News of the invention drew immediate criticism, both from politicians and Archbishop Werner Thissen of Hamburg. Kusch is a candidate in Hamburg's October elections.
Meanwhile, in Switzerland, protests by residents in a Zurich suburb have forced the assisted-suicide group Dignitas out of its premises, according to a July 13 report on the Web site of the German magazine Spiegel Online.
Since 1998, around 700 people have come to the Dignitas center to put an end to their lives. According to the article, the largest group of clients is from Germany, with Britain in second place.
Earlier, in June, the Swiss Senate called on the government to draft a law aimed at improving controls of organizations offering assisted suicide. The National Commission on Biomedical Ethics, a government advisory panel, has also recommended increased state supervision of organizations such as Dignitas.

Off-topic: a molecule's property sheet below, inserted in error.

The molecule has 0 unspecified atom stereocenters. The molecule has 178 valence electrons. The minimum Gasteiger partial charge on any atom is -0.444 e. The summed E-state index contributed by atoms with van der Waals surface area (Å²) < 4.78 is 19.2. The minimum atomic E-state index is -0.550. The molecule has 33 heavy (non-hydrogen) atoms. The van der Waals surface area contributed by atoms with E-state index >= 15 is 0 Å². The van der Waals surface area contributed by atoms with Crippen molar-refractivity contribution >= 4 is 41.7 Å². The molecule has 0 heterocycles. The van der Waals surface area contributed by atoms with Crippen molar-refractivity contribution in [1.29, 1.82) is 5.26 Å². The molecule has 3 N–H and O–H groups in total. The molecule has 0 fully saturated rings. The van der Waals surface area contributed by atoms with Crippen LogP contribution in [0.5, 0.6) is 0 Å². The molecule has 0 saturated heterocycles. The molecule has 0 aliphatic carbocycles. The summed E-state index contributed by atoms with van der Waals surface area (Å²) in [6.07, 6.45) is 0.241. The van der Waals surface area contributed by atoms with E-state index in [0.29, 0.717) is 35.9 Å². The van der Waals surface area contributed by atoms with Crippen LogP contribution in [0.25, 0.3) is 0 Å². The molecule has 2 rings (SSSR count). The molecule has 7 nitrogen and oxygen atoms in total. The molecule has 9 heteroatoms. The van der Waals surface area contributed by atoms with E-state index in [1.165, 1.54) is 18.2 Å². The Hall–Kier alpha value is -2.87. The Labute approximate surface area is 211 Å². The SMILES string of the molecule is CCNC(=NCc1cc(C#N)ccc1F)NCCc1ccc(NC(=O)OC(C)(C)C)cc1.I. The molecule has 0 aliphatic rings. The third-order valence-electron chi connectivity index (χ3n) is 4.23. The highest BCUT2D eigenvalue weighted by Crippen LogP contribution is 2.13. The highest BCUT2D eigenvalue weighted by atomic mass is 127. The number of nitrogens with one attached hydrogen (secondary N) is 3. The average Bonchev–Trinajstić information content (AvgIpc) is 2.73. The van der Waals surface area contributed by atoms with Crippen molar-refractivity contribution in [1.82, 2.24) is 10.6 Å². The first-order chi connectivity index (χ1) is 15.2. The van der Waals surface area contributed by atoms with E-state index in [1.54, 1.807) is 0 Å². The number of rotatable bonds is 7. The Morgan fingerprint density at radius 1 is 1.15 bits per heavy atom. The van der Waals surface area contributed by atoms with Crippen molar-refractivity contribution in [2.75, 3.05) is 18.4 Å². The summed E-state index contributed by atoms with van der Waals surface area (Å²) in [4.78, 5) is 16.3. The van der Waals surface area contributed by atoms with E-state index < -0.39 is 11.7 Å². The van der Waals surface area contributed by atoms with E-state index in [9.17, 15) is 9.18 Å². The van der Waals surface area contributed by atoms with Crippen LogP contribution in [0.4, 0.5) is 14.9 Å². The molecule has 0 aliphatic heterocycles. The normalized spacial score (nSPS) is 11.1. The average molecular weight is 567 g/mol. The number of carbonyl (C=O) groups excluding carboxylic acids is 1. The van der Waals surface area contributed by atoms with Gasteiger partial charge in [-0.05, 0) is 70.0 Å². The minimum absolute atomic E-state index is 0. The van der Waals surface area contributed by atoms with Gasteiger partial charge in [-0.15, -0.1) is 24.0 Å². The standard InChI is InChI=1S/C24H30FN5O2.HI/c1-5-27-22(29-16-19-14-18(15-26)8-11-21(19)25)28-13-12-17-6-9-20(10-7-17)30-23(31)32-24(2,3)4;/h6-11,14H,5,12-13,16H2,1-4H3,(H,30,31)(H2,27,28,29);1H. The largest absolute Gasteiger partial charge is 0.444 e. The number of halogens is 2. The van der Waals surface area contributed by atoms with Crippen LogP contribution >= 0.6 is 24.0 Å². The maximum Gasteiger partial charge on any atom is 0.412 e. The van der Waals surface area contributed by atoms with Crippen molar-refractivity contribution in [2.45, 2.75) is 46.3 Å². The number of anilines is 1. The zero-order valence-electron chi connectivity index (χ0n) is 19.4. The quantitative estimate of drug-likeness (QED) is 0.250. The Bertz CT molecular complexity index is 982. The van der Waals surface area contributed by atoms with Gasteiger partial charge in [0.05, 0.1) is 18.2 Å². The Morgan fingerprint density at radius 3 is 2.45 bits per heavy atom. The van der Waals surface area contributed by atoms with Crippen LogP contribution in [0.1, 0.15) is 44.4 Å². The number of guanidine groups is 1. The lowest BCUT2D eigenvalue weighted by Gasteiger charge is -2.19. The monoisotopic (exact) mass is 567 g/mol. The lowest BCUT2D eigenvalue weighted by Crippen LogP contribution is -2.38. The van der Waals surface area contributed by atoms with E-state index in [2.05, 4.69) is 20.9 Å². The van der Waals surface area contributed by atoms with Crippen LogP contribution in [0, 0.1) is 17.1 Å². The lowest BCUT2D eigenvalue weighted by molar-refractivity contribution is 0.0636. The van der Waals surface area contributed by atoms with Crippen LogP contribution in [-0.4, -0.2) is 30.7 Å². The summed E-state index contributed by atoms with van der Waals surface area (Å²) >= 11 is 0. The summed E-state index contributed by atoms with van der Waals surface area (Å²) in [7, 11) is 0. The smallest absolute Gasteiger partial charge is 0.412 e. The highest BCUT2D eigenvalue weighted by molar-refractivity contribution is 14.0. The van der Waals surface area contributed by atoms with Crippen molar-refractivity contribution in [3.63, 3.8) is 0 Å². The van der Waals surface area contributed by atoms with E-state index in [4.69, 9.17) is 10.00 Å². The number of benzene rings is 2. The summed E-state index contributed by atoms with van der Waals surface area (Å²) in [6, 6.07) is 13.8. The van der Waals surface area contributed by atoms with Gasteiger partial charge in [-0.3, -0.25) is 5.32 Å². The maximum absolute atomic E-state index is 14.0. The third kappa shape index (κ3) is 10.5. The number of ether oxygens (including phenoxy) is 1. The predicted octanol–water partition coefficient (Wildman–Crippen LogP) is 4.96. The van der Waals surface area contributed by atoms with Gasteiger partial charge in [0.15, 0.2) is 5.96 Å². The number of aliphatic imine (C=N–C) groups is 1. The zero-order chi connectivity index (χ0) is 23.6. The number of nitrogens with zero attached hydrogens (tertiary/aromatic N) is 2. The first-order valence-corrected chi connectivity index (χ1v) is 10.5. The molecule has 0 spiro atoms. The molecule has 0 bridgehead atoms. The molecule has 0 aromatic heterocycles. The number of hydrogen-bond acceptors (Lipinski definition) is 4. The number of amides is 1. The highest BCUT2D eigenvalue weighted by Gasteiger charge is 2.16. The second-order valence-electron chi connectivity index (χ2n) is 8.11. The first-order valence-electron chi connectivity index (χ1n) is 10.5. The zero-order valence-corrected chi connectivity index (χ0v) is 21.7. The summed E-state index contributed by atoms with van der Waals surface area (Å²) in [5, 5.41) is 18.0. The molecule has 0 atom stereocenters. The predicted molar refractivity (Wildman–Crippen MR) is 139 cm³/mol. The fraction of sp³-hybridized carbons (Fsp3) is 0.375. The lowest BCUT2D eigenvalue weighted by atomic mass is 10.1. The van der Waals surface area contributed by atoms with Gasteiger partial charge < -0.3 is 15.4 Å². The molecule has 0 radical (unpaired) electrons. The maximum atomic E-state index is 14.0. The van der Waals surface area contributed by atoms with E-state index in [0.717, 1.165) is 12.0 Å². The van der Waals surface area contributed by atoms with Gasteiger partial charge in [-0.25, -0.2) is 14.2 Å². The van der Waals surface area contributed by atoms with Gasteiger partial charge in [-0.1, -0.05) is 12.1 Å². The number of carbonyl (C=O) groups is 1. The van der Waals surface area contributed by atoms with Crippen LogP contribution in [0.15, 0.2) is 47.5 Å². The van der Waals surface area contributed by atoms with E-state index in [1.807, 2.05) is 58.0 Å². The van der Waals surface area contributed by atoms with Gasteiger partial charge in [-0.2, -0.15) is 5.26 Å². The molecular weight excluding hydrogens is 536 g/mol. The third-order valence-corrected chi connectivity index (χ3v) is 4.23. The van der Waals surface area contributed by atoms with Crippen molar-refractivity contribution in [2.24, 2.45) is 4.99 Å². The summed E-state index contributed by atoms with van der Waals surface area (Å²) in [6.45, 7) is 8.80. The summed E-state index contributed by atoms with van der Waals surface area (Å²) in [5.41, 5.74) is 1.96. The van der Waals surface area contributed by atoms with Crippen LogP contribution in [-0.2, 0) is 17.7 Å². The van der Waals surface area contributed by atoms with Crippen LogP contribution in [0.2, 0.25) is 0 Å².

July also saw a court in the Swiss city of Basel sentence Peter Baumann to three years in prison for having helped three people with psychological problems commit suicide, the agency Swissinfo reported July 6.
Baumann, a retired psychologist, helped the people die between January 2001 and January 2003. According to the court, Baumann acted out of egoistic motives, hoping to obtain public recognition of his methods. The judges, however, defined his conduct as "inhuman," and criticized his behavior as negligent.
Care, not death
During his trip to Austria, Benedict XVI raised the issue of euthanasia in his Sept. 7 speech to members of government and the diplomatic corps. Saying that the issue was of "great concern" to him, the Pope added that he feared tacit or explicit pressures on the elderly and ill to put an end to their lives.